This calculation works through an example of a system in which long-range order (in a sense made precise below) appears in spatial dimensions but not in dimensions :
Suppose that a real scalar field is defined on a -dimensional cube of side length , with boundary condition and an upper bound on the frequency components of the field, as would be the case if we were trying to approximate a scalar field defined on a lattice. Let the system be governed by a Hamiltonian given by
At nonzero temperatures, for points and close to the center of the cube, the thermal average of the squared field variation has behavior varying with dimension:
so that for dimensions greater than two, the field is roughly constant no matter how far away you look, whereas for dimension one, the thermal fluctuations destroy this long-range order. The case apparently gives logarithmic dependence on separation (see e.g. these lecture notes), but I don’t show it here.
We’ll demonstrate that this behavior exists in a few steps:
1. Mode decomposition of Hamiltonian
We can start by decomposing the scalar field into Fourier modes:
where is a -dimensional vector of integers ranging from 1 to some cutoff . In this basis, evaluating the Hamiltonian is simple:
The first equality resulted from the given Hamiltonian by integration by parts. The modes are non-interacting, which simplifies the following calculation.
2. Calculation of frequency-space correlation function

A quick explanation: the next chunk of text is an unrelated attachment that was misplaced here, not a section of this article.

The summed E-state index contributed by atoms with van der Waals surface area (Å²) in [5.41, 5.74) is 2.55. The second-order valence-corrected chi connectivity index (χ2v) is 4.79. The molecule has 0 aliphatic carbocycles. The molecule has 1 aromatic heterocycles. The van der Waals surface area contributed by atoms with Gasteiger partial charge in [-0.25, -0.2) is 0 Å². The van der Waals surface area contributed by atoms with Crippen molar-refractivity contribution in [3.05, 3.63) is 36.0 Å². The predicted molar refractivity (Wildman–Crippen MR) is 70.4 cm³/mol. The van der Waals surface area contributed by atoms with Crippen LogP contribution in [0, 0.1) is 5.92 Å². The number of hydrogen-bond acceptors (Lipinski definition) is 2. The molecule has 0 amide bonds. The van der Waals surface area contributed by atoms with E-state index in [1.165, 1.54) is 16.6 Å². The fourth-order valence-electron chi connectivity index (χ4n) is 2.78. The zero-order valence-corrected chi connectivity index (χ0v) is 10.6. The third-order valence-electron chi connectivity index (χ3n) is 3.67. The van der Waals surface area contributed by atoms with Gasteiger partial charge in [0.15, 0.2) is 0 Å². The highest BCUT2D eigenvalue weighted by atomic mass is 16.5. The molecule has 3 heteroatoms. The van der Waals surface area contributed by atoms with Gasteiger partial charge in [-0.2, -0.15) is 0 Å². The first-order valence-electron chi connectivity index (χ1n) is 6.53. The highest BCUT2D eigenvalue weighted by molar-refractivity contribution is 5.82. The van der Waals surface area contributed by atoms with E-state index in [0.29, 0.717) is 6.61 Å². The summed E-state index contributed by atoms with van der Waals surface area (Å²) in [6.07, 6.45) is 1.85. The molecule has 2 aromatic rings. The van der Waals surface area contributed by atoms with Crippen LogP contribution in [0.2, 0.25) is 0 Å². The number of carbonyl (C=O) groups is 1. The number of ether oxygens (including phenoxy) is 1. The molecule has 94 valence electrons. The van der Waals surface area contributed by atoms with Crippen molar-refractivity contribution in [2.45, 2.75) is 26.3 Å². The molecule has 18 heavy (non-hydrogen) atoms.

Consider the following thermal correlation function:
By the symmetry of the integrand, it’s clear that the correlation function vanishes unless . In this case:
so that overall we get
Since the factorization of the partition function is a direct consequence of the absence of mode-coupling terms in the Hamiltonian, we just had to do a single-mode calculation and then write this answer down.
3. Calculation of average squared disorder
Expanding the squared difference between field values at points and in terms of the Fourier modes, we get
Taking the expectation using the frequency-space correlation function:
Note that up to this point, everything has been exact (for the continuum theory defined in the problem statement, which itself could be used as an approximation of a lattice system).
4. Approximations for different values of
For very large and , close to on the scale of , the summand varies slowly in , so we can approximate the sum by an integral. Since for sufficiently large , which assuming a fixed frequency cutoff is achieved by taking large enough, the integrand is heavily suppressed, we can extend the upper limit to infinity without too much error and evaluate the resulting integral (I did it in Mathematica):
For the cutoff is significant, as the integrand grows with increasing (due to the factor of in the measure). The largest the numerator of the integrand can be is four, since it’s the square of a difference between products of sines. Fixing the integrand to its maximum value and integrating up to the cutoff frequency gives an upper bound independent of and .